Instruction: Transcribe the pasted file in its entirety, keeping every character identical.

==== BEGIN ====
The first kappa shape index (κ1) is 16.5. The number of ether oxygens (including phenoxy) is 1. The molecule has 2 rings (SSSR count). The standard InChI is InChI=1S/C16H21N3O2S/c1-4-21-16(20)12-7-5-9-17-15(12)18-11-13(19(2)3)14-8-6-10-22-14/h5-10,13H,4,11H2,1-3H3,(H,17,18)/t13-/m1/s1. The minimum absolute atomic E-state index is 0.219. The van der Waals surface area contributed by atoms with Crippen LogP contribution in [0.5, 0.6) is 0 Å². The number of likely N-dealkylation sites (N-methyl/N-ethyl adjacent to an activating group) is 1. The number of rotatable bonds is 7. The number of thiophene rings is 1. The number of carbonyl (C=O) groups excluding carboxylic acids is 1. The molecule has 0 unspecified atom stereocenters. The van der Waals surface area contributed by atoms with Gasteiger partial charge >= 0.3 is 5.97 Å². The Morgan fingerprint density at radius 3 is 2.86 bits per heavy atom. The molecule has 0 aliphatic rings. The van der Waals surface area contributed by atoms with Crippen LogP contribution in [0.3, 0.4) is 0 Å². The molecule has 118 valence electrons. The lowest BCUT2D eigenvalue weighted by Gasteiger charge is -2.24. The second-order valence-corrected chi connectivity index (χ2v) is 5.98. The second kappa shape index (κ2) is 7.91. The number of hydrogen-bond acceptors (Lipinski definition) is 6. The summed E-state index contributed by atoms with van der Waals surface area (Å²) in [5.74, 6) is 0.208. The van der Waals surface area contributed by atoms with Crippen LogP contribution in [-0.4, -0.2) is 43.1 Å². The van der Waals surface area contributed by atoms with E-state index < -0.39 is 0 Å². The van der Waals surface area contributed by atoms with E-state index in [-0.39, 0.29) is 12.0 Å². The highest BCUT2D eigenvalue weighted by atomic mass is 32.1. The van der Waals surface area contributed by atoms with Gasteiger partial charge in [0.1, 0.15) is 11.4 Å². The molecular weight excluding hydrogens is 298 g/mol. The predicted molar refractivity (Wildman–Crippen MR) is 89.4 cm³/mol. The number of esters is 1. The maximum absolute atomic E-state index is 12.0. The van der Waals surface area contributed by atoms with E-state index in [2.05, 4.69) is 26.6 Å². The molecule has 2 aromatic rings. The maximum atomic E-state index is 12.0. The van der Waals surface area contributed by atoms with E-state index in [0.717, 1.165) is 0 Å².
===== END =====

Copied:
The first kappa shape index (κ1) is 16.5. The number of ether oxygens (including phenoxy) is 1. The molecule has 2 rings (SSSR count). The standard InChI is InChI=1S/C16H21N3O2S/c1-4-21-16(20)12-7-5-9-17-15(12)18-11-13(19(2)3)14-8-6-10-22-14/h5-10,13H,4,11H2,1-3H3,(H,17,18)/t13-/m1/s1. The minimum absolute atomic E-state index is 0.219. The van der Waals surface area contributed by atoms with Crippen LogP contribution in [0.5, 0.6) is 0 Å². The number of likely N-dealkylation sites (N-methyl/N-ethyl adjacent to an activating group) is 1. The number of rotatable bonds is 7. The number of thiophene rings is 1. The number of carbonyl (C=O) groups excluding carboxylic acids is 1. The molecule has 0 unspecified atom stereocenters. The van der Waals surface area contributed by atoms with Gasteiger partial charge >= 0.3 is 5.97 Å². The Morgan fingerprint density at radius 3 is 2.86 bits per heavy atom. The molecule has 0 aliphatic rings. The van der Waals surface area contributed by atoms with Crippen LogP contribution in [0.3, 0.4) is 0 Å². The molecule has 118 valence electrons. The lowest BCUT2D eigenvalue weighted by Gasteiger charge is -2.24. The second-order valence-corrected chi connectivity index (χ2v) is 5.98. The second kappa shape index (κ2) is 7.91. The number of hydrogen-bond acceptors (Lipinski definition) is 6. The summed E-state index contributed by atoms with van der Waals surface area (Å²) in [5.74, 6) is 0.208. The van der Waals surface area contributed by atoms with Crippen LogP contribution in [-0.4, -0.2) is 43.1 Å². The van der Waals surface area contributed by atoms with E-state index < -0.39 is 0 Å². The van der Waals surface area contributed by atoms with E-state index in [-0.39, 0.29) is 12.0 Å². The highest BCUT2D eigenvalue weighted by atomic mass is 32.1. The van der Waals surface area contributed by atoms with Gasteiger partial charge in [0.1, 0.15) is 11.4 Å². The molecular weight excluding hydrogens is 298 g/mol. The predicted molar refractivity (Wildman–Crippen MR) is 89.4 cm³/mol. The number of esters is 1. The maximum absolute atomic E-state index is 12.0. The van der Waals surface area contributed by atoms with E-state index in [2.05, 4.69) is 26.6 Å². The molecule has 2 aromatic rings. The maximum atomic E-state index is 12.0. The van der Waals surface area contributed by atoms with E-state index in [0.717, 1.165) is 0 Å².